And just like that, another Oscars has drawn to a close. If, like me, you stayed up to watch all three and a half hours of the 88th Academy Awards live, you probably need this post like you need someone to punch you in the face over and over again, while repeating “diversity, diversity, diversity”. With the #OscarsSoWhite controversy that unfolded and gathered steam when this year’s nominations revealed not a single person of colour amongst the 20 acting nominations, there was no doubt the Academy was going to have acknowledge the issue. But in the aftermath of last night’s ceremony, it’s unclear just how adeptly they confronted it.
What is clear is that they tried. On a number of levels they tried to embrace change, mixing up the traditional running order and allowing for segments with a looser presentation style, an attempt to freshen up a format that has proved too static for a rapid-fire social media age that demands a constant stream of memes and moments.
With the roster of presenters, they tried to display this newfound commitment to diversity we’ve heard so much about in the last few weeks, making it, at least on the surface, a case of #OscarsNotSoWhiteAfterAll.
Joe Biden addresses rape culture on college campuses. Naturally.
And Hollywood’s crustiest, most conservative institution for the first time showed a willingness to welcome controversial issues to its stage, allowing Vice President Joe Biden to use his introduction of Lady Gaga’s performance of Til It Happens to You to frankly address rape culture; allowing Gaga to flood the stage with survivors of sexual assault; and rewarding Spotlight with Best Picture, giving director Tom McCarthy a platform to challenge the Vatican on child sexual abuse. Throw in Leo using his acceptance speech to highlight environmental issues, and Sharmeen Obaid-Chinoy, the producer of the Best Documentary Short, A Girl in the River: The Price of Forgiveness, using her 60 seconds to talk about honour killings in Pakistan, and you had an Oscars that felt politically charged beyond that one key issue of diversity, and perhaps just a bit too joyless as a result.
A gimmick-free Lady Gaga shared the stage with survivors of sexual assault.
And cynics might argue that that’s exactly how the Academy would play it, aiming to take the focus off the elephant in the room – and were it not for Chris Rock’s skilled smack down of that elephant, I might be inclined to agree. Received rapturously on Twitter, and then questioned and criticised within, oh… 15 minutes or so, as tends to be the case on the internet once people have had a quick minute to put the “think” in their “think pieces”, Chris Rock’s opening monologue, to me, was a withering take down of the institutional racism in Hollywood that actively prevents any hope of diversity at the Oscars by shutting the door to people of colour at the earliest stages of film production.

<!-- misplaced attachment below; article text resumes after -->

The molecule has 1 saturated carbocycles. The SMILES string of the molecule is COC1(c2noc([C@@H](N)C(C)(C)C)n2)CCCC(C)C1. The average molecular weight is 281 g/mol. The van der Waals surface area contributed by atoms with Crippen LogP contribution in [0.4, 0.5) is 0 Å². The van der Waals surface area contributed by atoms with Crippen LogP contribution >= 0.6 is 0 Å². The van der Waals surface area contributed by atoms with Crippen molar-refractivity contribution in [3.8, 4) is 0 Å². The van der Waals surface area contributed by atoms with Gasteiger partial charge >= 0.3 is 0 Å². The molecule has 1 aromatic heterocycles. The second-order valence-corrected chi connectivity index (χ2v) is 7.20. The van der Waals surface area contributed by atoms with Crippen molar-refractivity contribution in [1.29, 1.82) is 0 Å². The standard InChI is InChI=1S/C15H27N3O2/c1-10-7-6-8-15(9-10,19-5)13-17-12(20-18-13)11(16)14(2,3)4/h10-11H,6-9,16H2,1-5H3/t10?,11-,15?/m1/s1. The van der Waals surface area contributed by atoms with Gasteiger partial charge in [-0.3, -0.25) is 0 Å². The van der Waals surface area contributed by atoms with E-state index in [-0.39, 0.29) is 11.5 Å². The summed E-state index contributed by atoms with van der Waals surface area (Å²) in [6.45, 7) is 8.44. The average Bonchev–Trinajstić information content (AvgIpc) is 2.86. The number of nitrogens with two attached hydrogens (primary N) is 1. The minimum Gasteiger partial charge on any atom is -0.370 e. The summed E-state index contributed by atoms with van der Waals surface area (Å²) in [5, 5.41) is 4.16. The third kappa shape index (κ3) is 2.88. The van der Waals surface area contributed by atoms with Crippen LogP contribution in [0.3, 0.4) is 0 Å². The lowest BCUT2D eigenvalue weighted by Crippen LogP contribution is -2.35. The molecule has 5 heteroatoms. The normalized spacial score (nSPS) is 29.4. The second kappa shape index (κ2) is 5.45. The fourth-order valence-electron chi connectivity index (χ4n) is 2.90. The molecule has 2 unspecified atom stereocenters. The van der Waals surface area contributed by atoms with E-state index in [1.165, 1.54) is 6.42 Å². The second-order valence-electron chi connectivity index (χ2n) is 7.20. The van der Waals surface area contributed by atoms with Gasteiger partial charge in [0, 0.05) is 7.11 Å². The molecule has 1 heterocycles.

Morgan Freeman presents best film to the almost all white Spotlight team.
As Morgan Freeman told Variety last week: “If we’re going to talk about diversity in the film industry, we don’t need to start with the Academy Awards. We need to start somewhere way back — with the producers, the directors, the casting agents, the writers. It should be an open field.” That sentiment was echoed by Chris Rock when he left aside the comedy for a genuinely impassioned plea: “It’s not about boycotting anything, it’s just… we want the black actors to get the same opportunities as white actors. That’s it.”
And as for the comedy? Well Tina Fey was right to point out on the red carpet that Chris Rock needed no advice from her, calling him “the greatest living American stand up comedian.” The audience at times visibly squirmed as he segued from crowd pleasers like “Jada (Pinkett Smith) boycotting the Oscars is like me boycotting Rihanna’s panties… I wasn’t invited!” to the pointed observation that there were at least 71 other years where the Oscars were #SoWhite, and perhaps there was no talk of boycotting those years because “when your grandmother is swinging from a tree, it’s really hard to care about best documentary foreign short…”; and props to the show’s director for finding and holding some quality reactions shots. Want to see Matt Damon nervously wonder if his contribution to the diversity debate is coming up? We got it. Want to see Leo sweat it out as he wonders if he’s about to be made the butt of a joke on his big night? Got that too…
And the inspired cut to Jada’s fellow TV stars Sofia Vergara and Priyanka Chopra, who enjoyed that shade a little too much? They went there as well.
Sofia Vergara – isn’t SHE on a tv show? – enjoying the Jada shade a bit too much at last night’s #Oscars…A video posted by The Dress Down (@thedressdown) on
It’s a curious response from an Indian woman and an Hispanic woman to a joke that, in the context of a superbly crafted ten minute set – honed over the last few weeks in front of no less an audience than Louis CK, Dave Chapelle, Dane Cook and Marc Maron – felt like a low blow, given that black women are statistically the most marginalised in the Hollywood system, but the other problem with the opening and the show at large was that the diversity issue was drawn out on strictly black and white lines.
It took a random contributor interviewed by Rock outside a cinema in Compton to point out that the Oscars should be “not just white, they should be black, Asian, Hispanic… there’s so much talent out there!”, and that oversight by Rock and the show’s producers that diversity doesn’t begin and end with hiring black actors to be in films was probably why the two unbelievably racist Asian jokes bombed so badly and felt so out of place.
With all that said though, the whole proceedings felt about one million years removed from having to watch Seth McFarlane singing about the boobs of the best actress nominees, so while it wasn’t exactly #OscarsSoRight, its attempts to be #OscarsSoRightOn should probably be applauded.